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cSNAP: Eco-Friendly Air Conditioning
Our eco-friendly air conditioning technology is a low-carbon-footprint evaporative cooling system that reduces indoor air temperature without adding humidity.
Dynamic Daylight Control System
In the U.S. alone, commercial and residential buildings account for more than 40 percent of the total energy consumption – mostly for lighting. What’s more, the deep building layouts that are typical in the U.S. have led to a complete reliance on artificial lighting systems that are less desirable than natural daylight. Many of the...
Liquid-Gated Membranes for Filtration
Just like pores in living organisms that control the absorption and excretion of fluids, gases and solids in response to their environments, flow-gating membranes have proved very useful for many mechanical systems, such as gas and liquid separators, dialysis machines, or open heart bypass pumps. But conventional approaches to create synthetic “gated pores” within those...
Pop-Up MEMS: Origami-Inspired Micromanufacturing
Recent decades have seen rapid development in the manufacture of microelectromechanical systems (MEMS) at the micrometer scale, mostly based on silicon wafer processing techniques, with characteristic length scales of millimeters to nanometers. However, standard MEMS techniques are often inappropriate for producing machines with complex 3D topologies and varied constituent materials at the mesoscale, at sizes...
SLIPS: Slippery Liquid-Infused Porous Surfaces
The need for an inexpensive, super-repellent surface cuts across a vast swath of societal sectors—from refrigeration and architecture, to medical devices and consumer products. Most state-of-the-art liquid repellent surfaces designed in the last decade are modeled after lotus leaves, which are extremely hydrophobic due to their rough, waxy surface and the physics of their natural...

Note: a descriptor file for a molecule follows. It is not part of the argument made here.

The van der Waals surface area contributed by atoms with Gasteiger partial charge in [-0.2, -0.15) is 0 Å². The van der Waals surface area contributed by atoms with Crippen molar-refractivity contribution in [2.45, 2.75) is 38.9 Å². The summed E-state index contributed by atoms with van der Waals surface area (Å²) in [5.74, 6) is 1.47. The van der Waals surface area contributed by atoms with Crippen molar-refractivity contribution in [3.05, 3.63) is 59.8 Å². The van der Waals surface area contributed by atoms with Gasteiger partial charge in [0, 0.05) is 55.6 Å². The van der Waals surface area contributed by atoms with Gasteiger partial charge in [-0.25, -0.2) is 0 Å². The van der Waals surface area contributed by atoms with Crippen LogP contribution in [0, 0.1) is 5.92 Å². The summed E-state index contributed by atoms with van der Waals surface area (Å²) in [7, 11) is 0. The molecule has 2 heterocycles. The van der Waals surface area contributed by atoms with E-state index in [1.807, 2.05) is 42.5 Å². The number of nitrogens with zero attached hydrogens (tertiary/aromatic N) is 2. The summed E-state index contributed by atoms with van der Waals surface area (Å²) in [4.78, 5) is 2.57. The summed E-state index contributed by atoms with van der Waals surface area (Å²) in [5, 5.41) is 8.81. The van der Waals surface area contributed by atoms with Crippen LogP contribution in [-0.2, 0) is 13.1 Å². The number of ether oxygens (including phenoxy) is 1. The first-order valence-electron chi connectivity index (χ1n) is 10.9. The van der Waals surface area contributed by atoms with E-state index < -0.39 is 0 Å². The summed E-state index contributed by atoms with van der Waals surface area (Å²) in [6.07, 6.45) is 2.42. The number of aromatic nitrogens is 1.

MAGE: Multiplex Automated Genomic Engineering
Developed at the Wyss Institute, the multiplex automated genome engineering (MAGE) technology harnesses the natural principles of evolution to do all the heavy lifting of genome design and automates these steps to dramatically shorten the time scale required to produce microbes with specialized functionalities for manufacturing, sensing and therapeutic applications. Genome engineering has a wide...
Video/AnimationcSNAP: Reimagining CoolingWe are reimagining air-conditioners to meet increasing global cooling demand while combatting climate change. Our novel evaporative cooling technology, cSNAP, uses advanced materials science and design to make affordable, environmentally-positive eco-friendly air conditioners that work in most climates without the use of synthetic refrigerants. Credit: Wyss Institute at Harvard University
Video/AnimationRobobee: Saving Energy While in the AirThe RoboBee, pioneered at the Harvard Microrobotics Lab, uses an electrode patch and a foam mount that absorbs shock to perch on surfaces and conserve energy in flight. Credit: Harvard John A. Paulson School of Engineering and Applied Sciences (SEAS)
Video/Animation3D Printing Metal in MidairIn this video, see the laser-assisted method developed by Wyss Core Faculty member Jennifer Lewis that allows metal to be 3D printed in midair. Credit: Lewis Lab / Wyss Institute at Harvard University
Audio/PodcastDisruptive: Synthetic BiologyWhat sorts of breakthroughs are possible by modifying an organism’s genome – something researchers are now able to do ever more cheaply and efficiently? Researchers around the world are already able to program microbes to treat waste water, generate electricity, manufacture jet fuel, create hemoglobin, and fabricate new drugs. What sounds like science fiction to...
Video/AnimationFluid GateIn this video, the fluid-based gating mechanism separates gas and water. The fluid-filled pores system leverages pressurization to control the opening and closing of its liquid gates, making it extremely precise at separating mixed materials. Credit: Wyss Institute at Harvard University
Video/AnimationDynamic Daylight Redirection SystemThis video shows Keojin Jin conducting a shoebox test that shows the light reflection effect to the top surface of the box as well as the reduction of direct light to the bottom surface of the box. Credit: Wyss Institute at Harvard University